I want to share some of what I learned in a few Diary entries. I'm going to begin with graffiti. Most residents consider it a nuisance more than anything~something kids do when they're bored. I'm guessing many cases aren't even reported, especially those on empty or public properties, or in out-of-the-way areas not visible from the street. A lot of it is never cleaned off. But let me tell you how dealing more effectively with graffiti might help us reduce more serious crimes.
Crimemapping.com). We had 6 reported cases last week. In both time frames, the incidents were reported all over town, and pretty much on any day, at any time. Now, vandalism doesn't necessarily mean graffiti. Any kind of willful destruction of property~slashing tires, breaking windows without entering, etc~is also vandalism, but graffiti is the most common form here.
Graffiti isn't always harmless tags done by bored teens. Much of it is gang-related, and not only teenaged gangs. We have some serious adult gangs in N-town as well as school gangs. The Los Angeles Police Department has this on their webpage:
"The purpose of gang graffiti is to glorify the gang. Gang graffiti is meant to create a sense of intimidation and may increase the sense of fear within a neighborhood. Gang members use graffiti to mark their territory or turf, declare their allegiance to the gang, advertise a gang’s status or power, and to challenge rivals. Graffiti is used to communicate messages between gangs using codes with common meaning."
Not cleaning gang graffiti off a wall is bad for your neighborhood. It invites not only more graffiti, but possibly more drug activity and maybe gang violence as well. As the LAPD goes on to say "A rival gang identifies everyone in a neighborhood [with gang graffiti] as a potential threat."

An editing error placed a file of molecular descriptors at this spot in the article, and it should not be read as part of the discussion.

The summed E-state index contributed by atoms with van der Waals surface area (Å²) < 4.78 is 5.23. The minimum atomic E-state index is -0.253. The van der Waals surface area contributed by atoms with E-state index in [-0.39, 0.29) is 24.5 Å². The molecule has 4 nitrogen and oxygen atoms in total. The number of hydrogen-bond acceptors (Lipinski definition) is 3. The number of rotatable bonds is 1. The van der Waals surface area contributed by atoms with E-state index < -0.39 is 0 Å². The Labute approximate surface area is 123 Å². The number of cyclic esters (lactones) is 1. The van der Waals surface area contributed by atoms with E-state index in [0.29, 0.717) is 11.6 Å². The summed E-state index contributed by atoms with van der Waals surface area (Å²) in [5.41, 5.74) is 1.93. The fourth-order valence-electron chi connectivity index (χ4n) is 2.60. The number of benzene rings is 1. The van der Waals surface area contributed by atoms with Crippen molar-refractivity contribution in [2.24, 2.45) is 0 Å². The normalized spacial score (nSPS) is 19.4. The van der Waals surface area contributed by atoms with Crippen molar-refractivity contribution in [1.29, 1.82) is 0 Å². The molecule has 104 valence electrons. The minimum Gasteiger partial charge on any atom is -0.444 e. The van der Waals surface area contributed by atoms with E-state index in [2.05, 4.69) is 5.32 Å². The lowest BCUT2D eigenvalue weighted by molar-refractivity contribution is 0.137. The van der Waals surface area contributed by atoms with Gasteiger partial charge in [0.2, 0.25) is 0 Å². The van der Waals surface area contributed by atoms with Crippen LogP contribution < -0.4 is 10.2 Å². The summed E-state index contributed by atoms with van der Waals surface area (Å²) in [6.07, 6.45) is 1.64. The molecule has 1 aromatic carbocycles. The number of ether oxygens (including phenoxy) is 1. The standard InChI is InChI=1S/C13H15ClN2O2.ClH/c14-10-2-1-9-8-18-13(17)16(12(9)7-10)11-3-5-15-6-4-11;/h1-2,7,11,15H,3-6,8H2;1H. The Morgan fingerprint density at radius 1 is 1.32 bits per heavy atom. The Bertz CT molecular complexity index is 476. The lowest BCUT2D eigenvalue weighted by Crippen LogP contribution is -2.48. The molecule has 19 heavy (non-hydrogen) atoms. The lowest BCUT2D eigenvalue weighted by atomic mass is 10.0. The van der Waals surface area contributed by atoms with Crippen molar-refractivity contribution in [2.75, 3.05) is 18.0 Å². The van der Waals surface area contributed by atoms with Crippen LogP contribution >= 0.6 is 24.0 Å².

|Example of gang graffiti|
What should you do if you find a tag on your property? Call 911. You might ask, "Isn't 911 only for emergencies? Is graffiti an emergency?" By calling 911, you create a report for the incident, which lets the NPD map where they occur. An officer might not be able to come right out, but when they're done with higher priority calls, someone will come. The officer will take photos of the graffiti and if it's on a surface that can be power-washed, they'll send someone to clean it off for you if you want (after you sign a waiver).
If you'd rather do it yourself, that's okay, but you have a set amount of time to remove the graffiti before you get fined. You can also contact Shea Ashe at The Norristown Project for help at http://www.norristownproject.com/contact-us/ If you pay for the cleaning/paint supplies, TNP will help with graffiti removal.
What if you see other graffiti around town, especially on public buildings or empty houses, but even on the property of a neighbor who hasn't reported it? The trash can above, for instance isn't on private property, yet it does have gang graffiti, which you definitely don't want in your neighborhood. If you have a smartphone, you can easily let the NPD know about it. Simply take a photo of the graffiti and send it to the police tipline at 610-278-TIPS. Tell them the address so they can find it. Even if you don't have a camera or smartphone, call and report it. If it's gang graffiti, the NPD will remove it.
By cleaning up the graffiti around town, we'll not only make our community look better, but help reduce gang activity and other crimes. But Norristown cops can't do this alone. They want to work with residents and business owners. If we all meet them halfway, we can have a better community.